There’s an age old expression, “You can take the girl out of the East Coast, but you can’t take the East Coast out of the girl.”*
Having lived in Seattle for the last five years there is lots that I love about it here. I love the mountains, I love the job market, I love the people, I love the polar fleece (except at nice restaurants…why on earth do NW folks think that’s okay??). But there are times when I miss the East Coast and all its straightforwardness, its bluntness, its unapologetic attitude, and its history. As much as I think I’ve become a “west coaster” I recently had someone interrupt me mid-conversation to ask where I’m from. When I said, “East Coast….well, outside of Boston,” they gave that all-knowing little exhale of breath and said, almost sympathetically, “that explains it.”
I also miss the food. If you’re a regular reader of Shut Up and Cook you’ll know there are just certain things you can’t get out in Seattle like you can back East. There are no fried clams, no chicken finger subs (no good subs for that matter period), no good duck choo chee, and no good chicken pies.
So this Monday night, as the days get darker earlier, and the wind whips around outside, I found myself missing the East Coast just a little bit more than usual. And nothing is more East Coast than good ‘ol fashioned Perfect New England Pumpkin Pie.
If you’re afraid of making pies…don’t be. They aren’t as hard as you think they are, and people will be so impressed you made a pie from scratch you’ll already have bonus points at the outset. Plus…pie comes at the end of dinner…which usually means the end of a wine bottle (or three)…so everything tastes good. Particularly a pumpkin, ginger, cinnamon custard baked in a perfectly flaky, buttery crust. The secret ingredient here is just a touch of maple syrup…and it does make a difference.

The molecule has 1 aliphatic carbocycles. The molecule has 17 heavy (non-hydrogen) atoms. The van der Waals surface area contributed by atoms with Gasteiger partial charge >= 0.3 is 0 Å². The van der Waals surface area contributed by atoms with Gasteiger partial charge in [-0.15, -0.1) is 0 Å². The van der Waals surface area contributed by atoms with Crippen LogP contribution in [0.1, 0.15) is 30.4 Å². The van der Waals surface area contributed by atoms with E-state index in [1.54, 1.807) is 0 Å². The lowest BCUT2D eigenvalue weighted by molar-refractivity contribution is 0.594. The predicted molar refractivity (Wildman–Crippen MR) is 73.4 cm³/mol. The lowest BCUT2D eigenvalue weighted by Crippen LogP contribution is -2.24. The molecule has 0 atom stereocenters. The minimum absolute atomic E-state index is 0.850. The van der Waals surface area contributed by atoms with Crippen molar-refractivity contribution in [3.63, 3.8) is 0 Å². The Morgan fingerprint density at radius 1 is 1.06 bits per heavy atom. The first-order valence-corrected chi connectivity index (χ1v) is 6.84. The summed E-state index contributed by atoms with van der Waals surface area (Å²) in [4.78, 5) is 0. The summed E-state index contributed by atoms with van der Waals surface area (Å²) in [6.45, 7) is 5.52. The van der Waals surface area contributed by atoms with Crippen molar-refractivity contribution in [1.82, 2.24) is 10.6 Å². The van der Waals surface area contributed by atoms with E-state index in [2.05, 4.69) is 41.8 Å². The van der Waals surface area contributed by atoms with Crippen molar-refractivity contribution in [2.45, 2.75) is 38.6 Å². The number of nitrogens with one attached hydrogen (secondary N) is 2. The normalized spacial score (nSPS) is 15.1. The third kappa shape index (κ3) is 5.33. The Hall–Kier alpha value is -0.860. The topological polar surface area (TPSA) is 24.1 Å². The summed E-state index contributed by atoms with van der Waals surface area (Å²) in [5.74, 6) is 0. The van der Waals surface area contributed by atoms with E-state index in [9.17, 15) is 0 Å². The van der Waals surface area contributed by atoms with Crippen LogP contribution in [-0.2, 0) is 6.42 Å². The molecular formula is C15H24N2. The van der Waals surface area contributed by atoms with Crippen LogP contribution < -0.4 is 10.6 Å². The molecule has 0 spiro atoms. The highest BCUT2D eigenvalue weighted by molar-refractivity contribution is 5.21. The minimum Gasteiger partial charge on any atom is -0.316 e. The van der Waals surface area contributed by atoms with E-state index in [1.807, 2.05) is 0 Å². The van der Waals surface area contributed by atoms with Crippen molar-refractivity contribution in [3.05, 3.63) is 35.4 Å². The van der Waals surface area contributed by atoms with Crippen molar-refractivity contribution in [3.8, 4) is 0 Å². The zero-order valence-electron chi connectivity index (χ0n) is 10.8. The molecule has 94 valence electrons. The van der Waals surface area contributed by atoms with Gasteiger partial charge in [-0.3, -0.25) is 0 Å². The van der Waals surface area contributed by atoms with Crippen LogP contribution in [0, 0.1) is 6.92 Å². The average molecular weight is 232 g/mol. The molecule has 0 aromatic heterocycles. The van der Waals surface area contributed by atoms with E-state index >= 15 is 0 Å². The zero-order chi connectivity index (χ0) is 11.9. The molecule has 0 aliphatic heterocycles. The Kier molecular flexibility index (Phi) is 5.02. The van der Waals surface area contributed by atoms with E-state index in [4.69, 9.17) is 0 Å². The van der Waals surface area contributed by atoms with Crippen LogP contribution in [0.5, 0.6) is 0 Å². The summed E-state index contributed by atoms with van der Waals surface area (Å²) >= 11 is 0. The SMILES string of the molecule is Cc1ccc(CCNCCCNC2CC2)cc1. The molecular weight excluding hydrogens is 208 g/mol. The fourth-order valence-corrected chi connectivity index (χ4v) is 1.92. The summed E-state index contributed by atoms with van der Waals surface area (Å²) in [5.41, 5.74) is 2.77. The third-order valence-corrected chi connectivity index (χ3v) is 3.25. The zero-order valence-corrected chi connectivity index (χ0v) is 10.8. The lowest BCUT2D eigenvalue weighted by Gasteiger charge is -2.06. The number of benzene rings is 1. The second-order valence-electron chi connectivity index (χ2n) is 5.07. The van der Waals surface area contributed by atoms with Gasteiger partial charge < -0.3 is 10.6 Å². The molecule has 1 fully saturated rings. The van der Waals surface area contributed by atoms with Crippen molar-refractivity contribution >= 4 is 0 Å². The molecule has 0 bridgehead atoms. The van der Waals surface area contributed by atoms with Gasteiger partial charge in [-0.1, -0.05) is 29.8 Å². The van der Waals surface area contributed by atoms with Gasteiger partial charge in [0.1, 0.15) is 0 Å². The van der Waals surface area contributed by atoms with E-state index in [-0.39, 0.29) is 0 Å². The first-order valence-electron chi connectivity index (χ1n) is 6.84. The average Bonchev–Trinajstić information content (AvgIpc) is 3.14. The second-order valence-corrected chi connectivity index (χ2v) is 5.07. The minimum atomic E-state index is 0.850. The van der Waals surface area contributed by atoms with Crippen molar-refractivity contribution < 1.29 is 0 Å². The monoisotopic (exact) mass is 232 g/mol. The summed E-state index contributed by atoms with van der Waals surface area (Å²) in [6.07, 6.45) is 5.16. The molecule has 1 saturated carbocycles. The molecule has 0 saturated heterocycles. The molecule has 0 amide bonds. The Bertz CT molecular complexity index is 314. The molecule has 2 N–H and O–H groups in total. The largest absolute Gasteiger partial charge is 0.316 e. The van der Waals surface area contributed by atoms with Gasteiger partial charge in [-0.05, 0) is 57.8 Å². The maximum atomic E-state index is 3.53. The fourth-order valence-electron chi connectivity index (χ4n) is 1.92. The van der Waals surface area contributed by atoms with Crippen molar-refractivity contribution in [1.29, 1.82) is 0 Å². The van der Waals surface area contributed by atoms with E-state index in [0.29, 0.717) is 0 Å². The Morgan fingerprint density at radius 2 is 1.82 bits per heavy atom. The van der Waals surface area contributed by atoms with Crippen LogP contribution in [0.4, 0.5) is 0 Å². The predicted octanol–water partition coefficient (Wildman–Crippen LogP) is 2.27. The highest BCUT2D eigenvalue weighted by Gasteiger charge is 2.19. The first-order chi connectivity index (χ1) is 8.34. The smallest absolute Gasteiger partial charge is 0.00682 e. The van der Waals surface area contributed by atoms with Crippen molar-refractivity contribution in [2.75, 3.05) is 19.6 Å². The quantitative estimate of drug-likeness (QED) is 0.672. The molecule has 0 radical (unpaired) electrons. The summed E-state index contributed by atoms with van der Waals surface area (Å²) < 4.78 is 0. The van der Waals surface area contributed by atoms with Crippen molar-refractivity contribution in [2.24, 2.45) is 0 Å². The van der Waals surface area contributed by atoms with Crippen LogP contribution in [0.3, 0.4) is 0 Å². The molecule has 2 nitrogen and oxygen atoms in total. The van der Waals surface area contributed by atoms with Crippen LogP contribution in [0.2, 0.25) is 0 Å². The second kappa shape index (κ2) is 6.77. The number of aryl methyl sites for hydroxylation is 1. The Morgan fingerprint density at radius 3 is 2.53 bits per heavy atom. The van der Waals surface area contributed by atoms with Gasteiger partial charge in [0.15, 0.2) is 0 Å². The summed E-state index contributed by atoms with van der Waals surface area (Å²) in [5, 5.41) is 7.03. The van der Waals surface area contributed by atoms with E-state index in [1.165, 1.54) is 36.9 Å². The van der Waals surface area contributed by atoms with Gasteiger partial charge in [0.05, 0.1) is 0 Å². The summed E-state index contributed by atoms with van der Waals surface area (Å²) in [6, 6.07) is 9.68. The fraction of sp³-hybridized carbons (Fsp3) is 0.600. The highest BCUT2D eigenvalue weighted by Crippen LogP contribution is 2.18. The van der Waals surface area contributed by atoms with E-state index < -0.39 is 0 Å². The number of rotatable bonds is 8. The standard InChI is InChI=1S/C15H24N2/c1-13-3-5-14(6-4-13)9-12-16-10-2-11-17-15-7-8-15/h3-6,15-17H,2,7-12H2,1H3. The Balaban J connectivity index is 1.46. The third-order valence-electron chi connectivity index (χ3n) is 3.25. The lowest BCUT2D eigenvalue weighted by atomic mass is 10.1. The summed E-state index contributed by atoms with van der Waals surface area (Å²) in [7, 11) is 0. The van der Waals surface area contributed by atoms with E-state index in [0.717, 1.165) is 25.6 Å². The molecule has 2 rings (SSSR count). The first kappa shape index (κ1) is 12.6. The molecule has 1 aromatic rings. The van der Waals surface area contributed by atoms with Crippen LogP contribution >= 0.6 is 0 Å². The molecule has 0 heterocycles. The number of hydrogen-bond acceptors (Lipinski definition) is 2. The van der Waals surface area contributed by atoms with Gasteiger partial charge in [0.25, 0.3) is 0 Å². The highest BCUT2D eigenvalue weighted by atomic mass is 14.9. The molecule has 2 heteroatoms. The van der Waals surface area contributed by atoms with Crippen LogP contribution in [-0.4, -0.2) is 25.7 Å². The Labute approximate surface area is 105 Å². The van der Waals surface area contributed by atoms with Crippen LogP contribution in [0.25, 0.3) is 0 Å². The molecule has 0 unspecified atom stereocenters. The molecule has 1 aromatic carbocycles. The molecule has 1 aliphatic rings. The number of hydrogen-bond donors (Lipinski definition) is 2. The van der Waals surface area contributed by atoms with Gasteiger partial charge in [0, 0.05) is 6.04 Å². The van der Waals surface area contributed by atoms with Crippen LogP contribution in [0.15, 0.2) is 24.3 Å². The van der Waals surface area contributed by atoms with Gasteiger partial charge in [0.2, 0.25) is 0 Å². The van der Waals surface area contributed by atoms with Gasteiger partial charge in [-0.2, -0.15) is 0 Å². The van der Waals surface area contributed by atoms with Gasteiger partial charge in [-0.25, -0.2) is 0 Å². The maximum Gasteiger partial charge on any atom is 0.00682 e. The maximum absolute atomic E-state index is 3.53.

Make this when you’re missing those up tight-East Coasters, their pearls, and their judgment. Because admit it, sometimes you do.
Perfect New England Pumpkin Pie
FLAKY PASTRY (from my Grandmother’s kitchen on Cape Cod)
Makes 2 doughs, top and bottom, enough for 4 pumpkin pies
4 C Flour
1 3/4 C Shortening
1 Tbsp apple cider vinegar
1/2 C ice cold water
1 Tbsp sugar
2 Tsp salt
Mix shortening and dry ingredients together. In small bowl, beat water, egg and vinegar together. Add to dry
“goop” (her words, not mine). Blend w/fork till everything is moistened.
W/ hands, mold dough into 4 balls.
Wrap in good old fashioned wax paper and chill 15 minutes or more.
Roll out for crust and proceed with appropriate pie making precautions.
PUMPKIN PIE (adapted from the Butt’ry Shelf Cookbook, Mary Mason Campbell 1968)
Makes enough for 1 pumpkin pie
Have ready an unbaked 9″ pastry shell w/ high crimped edges.
Mix in bowl:
1 1/2 C pumpkin cooked or canned (be sure to get the unseasoned, unflavored kind if you go the canned route)
1/3 C brown sugar
1/4 C white sugar
1 TB Vermont Maple Syrup, no other
1/2 Tsp salt
1 1/2 Tsp ginger powder
1 Tsp cinnamon
1/2 Tsp grated nutmeg
1/2 Tsp powdered cloves
3 eggs, slightly beaten
1/ 1/2 C cream
Pour into prepared pie shell. Bake on one level up from botton rack in hot oven (400) 50-60 minutes until knife point inserted comes out clean. At about 20 minutes, if necessary, add a bit of foil around the crust so it doesn’t brown too much. You can pull the foil off to finish the crust to a nice golden brown in the last ten minutes.
Enjoy with black coffee and a bit of homemade whipped cream flavored with nutmeg.
*Okay…perhaps it’s more like a 5-minute old expression, but it’s true.